Bipartisan surge: S.Q. 757 could boost annual 'Rainy Day' deposit
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Published: 04-Sep-2010

By Patrick B. McGuigan

Published: 04-Sep-2010

NOTE: This is ninth in a series of articles on Oklahoma’s statewide measures. CapitolBeatOK will be examining all the state questions on the November ballot. Pat McGuigan is the author of “The Politics of Direct Democracy: Case Studies in Popular Decision Making.” He was a featured speaker at this year’s Global Forum on Direct Democracy. 

With State Question 757, voters can amend the Oklahoma Constitution to allow an amount equal to 15 percent of the previous year’s general revenue certification to be deposited into the Constitutional Reserve Fund, also known as the “Rainy Day Fund.”

Supporters believe the change is needed to increase the size of the state “cushion” for future economic downturns.

Currently, the state Constitution requires any funds in excess of estimates be deposited into the Constitutional Reserve Fund until it reaches 10 percent of the previous year's general revenue fund collections.

Once the fund reaches the maximum amount allowed, additional excess revenue can be used for other purposes.

State Question 757 would raise the cap to 15 percent of the previous year’s general revenue certification – a 50 percent increase.

The “Rainy Day Fund” was originally created in the aftermath of the 1980s oil boom. During that period of state history, lawmakers went on a spending spree when times were flush and treated the oil boom as though it would be a permanent part of the economic landscape.

Over just four years (fiscal years 1979 to 1983) Oklahoma’s budget exploded and state spending nearly tripled – growing from $857.7 million to $2.49 billion.

At that time, there was no Constitutional Reserve Fund and lawmakers did not set aside money as a “savings account” to deal with any possible economic slowdown.

As a result, when the oil boom went bust and state revenue declined dramatically, the Oklahoma Legislature scrambled to fill gaps with tax increases.

Following what was widely considered a fiscal debacle, several budget reforms were enacted. Among other things, the “Rainy Day Fund” was created to guarantee the state did save some money during economic booms.

For years, however, the governor and lawmakers would routinely declare an “emergency” existed to raid the Constitutional Reserve Fund for non-emergency expenditures. As a result, when the state faced a severe shortfall in 2003, there was virtually no money in the fund.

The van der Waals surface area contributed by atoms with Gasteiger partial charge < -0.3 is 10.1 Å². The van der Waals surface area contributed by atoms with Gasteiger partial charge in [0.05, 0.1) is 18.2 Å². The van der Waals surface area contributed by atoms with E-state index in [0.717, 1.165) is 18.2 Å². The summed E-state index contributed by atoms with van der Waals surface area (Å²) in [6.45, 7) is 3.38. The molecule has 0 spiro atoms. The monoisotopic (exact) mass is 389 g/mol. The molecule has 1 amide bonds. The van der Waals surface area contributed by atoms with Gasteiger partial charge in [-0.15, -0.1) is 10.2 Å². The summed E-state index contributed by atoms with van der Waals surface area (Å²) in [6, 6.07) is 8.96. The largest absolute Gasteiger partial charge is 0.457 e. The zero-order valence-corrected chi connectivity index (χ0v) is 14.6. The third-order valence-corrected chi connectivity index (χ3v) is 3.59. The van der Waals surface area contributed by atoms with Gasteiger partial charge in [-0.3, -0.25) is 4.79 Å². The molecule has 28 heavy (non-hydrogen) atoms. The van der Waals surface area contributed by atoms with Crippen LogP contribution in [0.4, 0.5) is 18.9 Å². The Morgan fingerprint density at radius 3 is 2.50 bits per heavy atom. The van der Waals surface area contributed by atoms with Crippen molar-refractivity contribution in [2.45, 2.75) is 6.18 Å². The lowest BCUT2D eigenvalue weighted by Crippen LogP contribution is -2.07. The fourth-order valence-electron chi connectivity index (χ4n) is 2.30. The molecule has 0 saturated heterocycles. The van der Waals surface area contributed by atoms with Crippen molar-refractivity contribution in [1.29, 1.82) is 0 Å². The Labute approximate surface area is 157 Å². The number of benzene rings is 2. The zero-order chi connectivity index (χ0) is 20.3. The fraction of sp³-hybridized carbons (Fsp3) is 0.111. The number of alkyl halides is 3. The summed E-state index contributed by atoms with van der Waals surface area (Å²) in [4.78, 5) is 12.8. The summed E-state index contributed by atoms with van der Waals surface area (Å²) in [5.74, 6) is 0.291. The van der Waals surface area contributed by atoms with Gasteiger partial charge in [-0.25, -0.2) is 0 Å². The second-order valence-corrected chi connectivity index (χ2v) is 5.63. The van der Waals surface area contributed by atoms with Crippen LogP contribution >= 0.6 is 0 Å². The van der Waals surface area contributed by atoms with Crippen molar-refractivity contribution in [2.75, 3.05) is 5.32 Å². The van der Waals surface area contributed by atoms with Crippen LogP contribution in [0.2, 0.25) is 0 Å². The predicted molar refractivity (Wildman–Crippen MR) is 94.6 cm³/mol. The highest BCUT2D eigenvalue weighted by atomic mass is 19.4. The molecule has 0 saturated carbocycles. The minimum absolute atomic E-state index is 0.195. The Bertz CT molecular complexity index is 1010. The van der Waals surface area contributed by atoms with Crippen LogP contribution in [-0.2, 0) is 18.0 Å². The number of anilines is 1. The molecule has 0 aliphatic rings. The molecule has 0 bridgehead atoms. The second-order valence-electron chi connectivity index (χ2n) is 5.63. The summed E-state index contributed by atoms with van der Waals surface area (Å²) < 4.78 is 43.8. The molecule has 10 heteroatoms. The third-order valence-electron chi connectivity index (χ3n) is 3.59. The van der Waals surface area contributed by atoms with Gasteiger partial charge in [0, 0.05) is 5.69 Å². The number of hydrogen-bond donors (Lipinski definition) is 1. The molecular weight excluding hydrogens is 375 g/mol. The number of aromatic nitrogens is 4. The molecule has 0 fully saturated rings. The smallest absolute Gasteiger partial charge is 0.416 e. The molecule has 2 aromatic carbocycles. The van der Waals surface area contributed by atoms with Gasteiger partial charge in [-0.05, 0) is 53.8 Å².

Since then, and perhaps because of that experience, the governor and Legislature have resisted calls to tap the “Rainy Day Fund” when the economy was doing well, allowing it to increase to around $600 million. It wasn’t until the 2010 session, when lawmakers faced a $1.2 billion shortfall, that they drained most of the fund again.

However, the severity of the 2010 shortfall was even greater than the 1980s oil bust by some accounts, leading to calls for an expanded “Rainy Day Fund.” 

While the measure now know as State Question 757 originated in this year’s legislative session with Republicans, it followed a bipartisan path to passage in the House and Senate and onto the November ballot.

Governor Brad Henry has backed the idea since 2006, and began to press for enactment of the idea last winter. Republicans quickly stressed their appreciation of Henry’s support for the concept. Senator Andrew Rice of Oklahoma City, leader-designate for Democrats, had his own version of the proposal.

With that bipartisan base, Senate Joint Resolution 51 emerged with strong support in the sponsorship of state Sen. Mike Johnson (a Kingfisher Republican) and state Rep. Ken Miller (an Edmond Republican). The measure was explicitly fashioned to boost state government savings in the future.

State Sen. John Ford of Bartlesville, another author of Senate Joint Resolution 51, noted that lawmakers could have had an extra $300 million in the Rainy Day fund in 2010 if the cap had previously been set at 15 percent instead of 10 percent. Ford and Rice became steady champions of the concept as the session advanced.

Senate Joint Resolution 51 passed the state Senate 46-0 and passed the Oklahoma House of Representatives 91-8. Analysts of state budgeting note that the only downside of the proposal (which is seldom mentioned and which some might not consider a downside) is that it would also prevent lawmakers from using future excess funds that would otherwise be available.

For example, it is not certain that recent teacher pay raises could have been funded had a 15-percent cap been in place for the Constitutional Reserve Fund.

Regardless of any nuances, it appears Oklahomans are supportive of maintaining a larger state savings fund in the future. A poll conducted July 16 to 21 for The Tulsa World found that 57 percent of likely voters supported State Question 757, while just 33 percent opposed it.

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